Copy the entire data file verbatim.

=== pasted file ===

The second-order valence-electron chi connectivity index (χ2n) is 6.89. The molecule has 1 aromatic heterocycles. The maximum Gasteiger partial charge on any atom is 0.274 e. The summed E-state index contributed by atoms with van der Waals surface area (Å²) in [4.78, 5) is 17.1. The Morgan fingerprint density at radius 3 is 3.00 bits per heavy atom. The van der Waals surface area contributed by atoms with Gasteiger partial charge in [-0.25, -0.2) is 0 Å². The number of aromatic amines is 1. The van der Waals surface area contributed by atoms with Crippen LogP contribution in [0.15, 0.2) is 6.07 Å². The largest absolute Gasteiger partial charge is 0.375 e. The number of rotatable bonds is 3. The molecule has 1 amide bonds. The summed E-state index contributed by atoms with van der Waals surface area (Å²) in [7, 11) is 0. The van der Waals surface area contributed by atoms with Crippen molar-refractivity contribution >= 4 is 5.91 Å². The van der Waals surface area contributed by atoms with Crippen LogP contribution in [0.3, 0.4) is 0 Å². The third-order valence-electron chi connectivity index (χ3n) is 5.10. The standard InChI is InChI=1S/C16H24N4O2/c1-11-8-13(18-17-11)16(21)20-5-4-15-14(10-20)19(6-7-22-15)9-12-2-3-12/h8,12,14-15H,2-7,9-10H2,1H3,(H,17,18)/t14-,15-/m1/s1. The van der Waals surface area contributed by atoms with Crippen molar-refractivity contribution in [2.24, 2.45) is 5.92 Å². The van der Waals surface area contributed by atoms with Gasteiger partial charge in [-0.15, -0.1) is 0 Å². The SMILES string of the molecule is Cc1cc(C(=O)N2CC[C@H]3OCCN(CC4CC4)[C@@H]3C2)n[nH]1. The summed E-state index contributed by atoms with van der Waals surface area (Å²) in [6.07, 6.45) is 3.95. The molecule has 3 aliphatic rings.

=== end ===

The second-order valence-electron chi connectivity index (χ2n) is 6.89. The molecule has 1 aromatic heterocycles. The maximum Gasteiger partial charge on any atom is 0.274 e. The summed E-state index contributed by atoms with van der Waals surface area (Å²) in [4.78, 5) is 17.1. The Morgan fingerprint density at radius 3 is 3.00 bits per heavy atom. The van der Waals surface area contributed by atoms with Gasteiger partial charge in [-0.25, -0.2) is 0 Å². The number of aromatic amines is 1. The van der Waals surface area contributed by atoms with Crippen LogP contribution in [0.15, 0.2) is 6.07 Å². The largest absolute Gasteiger partial charge is 0.375 e. The number of rotatable bonds is 3. The molecule has 1 amide bonds. The summed E-state index contributed by atoms with van der Waals surface area (Å²) in [7, 11) is 0. The van der Waals surface area contributed by atoms with Crippen molar-refractivity contribution >= 4 is 5.91 Å². The van der Waals surface area contributed by atoms with Crippen LogP contribution in [0.3, 0.4) is 0 Å². The third-order valence-electron chi connectivity index (χ3n) is 5.10. The standard InChI is InChI=1S/C16H24N4O2/c1-11-8-13(18-17-11)16(21)20-5-4-15-14(10-20)19(6-7-22-15)9-12-2-3-12/h8,12,14-15H,2-7,9-10H2,1H3,(H,17,18)/t14-,15-/m1/s1. The van der Waals surface area contributed by atoms with Crippen molar-refractivity contribution in [2.24, 2.45) is 5.92 Å². The van der Waals surface area contributed by atoms with Gasteiger partial charge in [-0.15, -0.1) is 0 Å². The SMILES string of the molecule is Cc1cc(C(=O)N2CC[C@H]3OCCN(CC4CC4)[C@@H]3C2)n[nH]1. The summed E-state index contributed by atoms with van der Waals surface area (Å²) in [6.07, 6.45) is 3.95. The molecule has 3 aliphatic rings.